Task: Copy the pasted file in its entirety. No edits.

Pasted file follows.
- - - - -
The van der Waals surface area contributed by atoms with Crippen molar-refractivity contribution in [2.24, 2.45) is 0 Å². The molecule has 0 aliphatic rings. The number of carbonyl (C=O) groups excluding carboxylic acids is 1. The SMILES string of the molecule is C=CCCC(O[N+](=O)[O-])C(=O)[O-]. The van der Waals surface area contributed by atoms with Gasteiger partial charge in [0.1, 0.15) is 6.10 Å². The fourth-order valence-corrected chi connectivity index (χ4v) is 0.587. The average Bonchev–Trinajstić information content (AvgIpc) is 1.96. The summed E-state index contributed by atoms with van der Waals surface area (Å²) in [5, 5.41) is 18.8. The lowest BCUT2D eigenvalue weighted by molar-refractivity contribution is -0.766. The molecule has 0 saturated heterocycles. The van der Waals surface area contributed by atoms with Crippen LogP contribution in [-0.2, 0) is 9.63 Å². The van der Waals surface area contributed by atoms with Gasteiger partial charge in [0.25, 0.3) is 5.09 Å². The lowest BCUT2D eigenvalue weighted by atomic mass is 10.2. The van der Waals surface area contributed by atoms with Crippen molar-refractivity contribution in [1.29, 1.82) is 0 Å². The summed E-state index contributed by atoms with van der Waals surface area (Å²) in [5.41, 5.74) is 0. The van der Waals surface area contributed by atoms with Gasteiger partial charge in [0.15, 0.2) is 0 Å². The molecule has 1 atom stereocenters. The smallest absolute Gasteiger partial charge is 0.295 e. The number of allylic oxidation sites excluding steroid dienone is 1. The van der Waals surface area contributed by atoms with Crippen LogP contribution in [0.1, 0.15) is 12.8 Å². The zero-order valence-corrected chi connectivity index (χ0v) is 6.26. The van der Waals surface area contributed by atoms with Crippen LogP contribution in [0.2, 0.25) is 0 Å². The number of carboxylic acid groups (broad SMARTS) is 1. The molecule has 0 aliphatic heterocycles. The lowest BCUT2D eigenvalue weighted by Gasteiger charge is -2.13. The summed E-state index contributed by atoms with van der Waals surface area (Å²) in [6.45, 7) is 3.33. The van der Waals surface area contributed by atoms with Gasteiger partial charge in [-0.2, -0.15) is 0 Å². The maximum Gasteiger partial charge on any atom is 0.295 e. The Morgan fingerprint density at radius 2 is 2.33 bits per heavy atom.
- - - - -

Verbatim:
The van der Waals surface area contributed by atoms with Crippen molar-refractivity contribution in [2.24, 2.45) is 0 Å². The molecule has 0 aliphatic rings. The number of carbonyl (C=O) groups excluding carboxylic acids is 1. The SMILES string of the molecule is C=CCCC(O[N+](=O)[O-])C(=O)[O-]. The van der Waals surface area contributed by atoms with Gasteiger partial charge in [0.1, 0.15) is 6.10 Å². The fourth-order valence-corrected chi connectivity index (χ4v) is 0.587. The average Bonchev–Trinajstić information content (AvgIpc) is 1.96. The summed E-state index contributed by atoms with van der Waals surface area (Å²) in [5, 5.41) is 18.8. The lowest BCUT2D eigenvalue weighted by molar-refractivity contribution is -0.766. The molecule has 0 saturated heterocycles. The van der Waals surface area contributed by atoms with Crippen LogP contribution in [-0.2, 0) is 9.63 Å². The van der Waals surface area contributed by atoms with Gasteiger partial charge in [0.25, 0.3) is 5.09 Å². The lowest BCUT2D eigenvalue weighted by atomic mass is 10.2. The van der Waals surface area contributed by atoms with Crippen molar-refractivity contribution in [1.29, 1.82) is 0 Å². The summed E-state index contributed by atoms with van der Waals surface area (Å²) in [5.41, 5.74) is 0. The van der Waals surface area contributed by atoms with Gasteiger partial charge in [0.15, 0.2) is 0 Å². The molecule has 1 atom stereocenters. The smallest absolute Gasteiger partial charge is 0.295 e. The number of allylic oxidation sites excluding steroid dienone is 1. The van der Waals surface area contributed by atoms with Crippen LogP contribution in [0.1, 0.15) is 12.8 Å². The zero-order valence-corrected chi connectivity index (χ0v) is 6.26. The van der Waals surface area contributed by atoms with Crippen LogP contribution in [0.2, 0.25) is 0 Å². The number of carboxylic acid groups (broad SMARTS) is 1. The molecule has 0 aliphatic heterocycles. The lowest BCUT2D eigenvalue weighted by Gasteiger charge is -2.13. The summed E-state index contributed by atoms with van der Waals surface area (Å²) in [6.45, 7) is 3.33. The van der Waals surface area contributed by atoms with Gasteiger partial charge in [-0.2, -0.15) is 0 Å². The maximum Gasteiger partial charge on any atom is 0.295 e. The Morgan fingerprint density at radius 2 is 2.33 bits per heavy atom.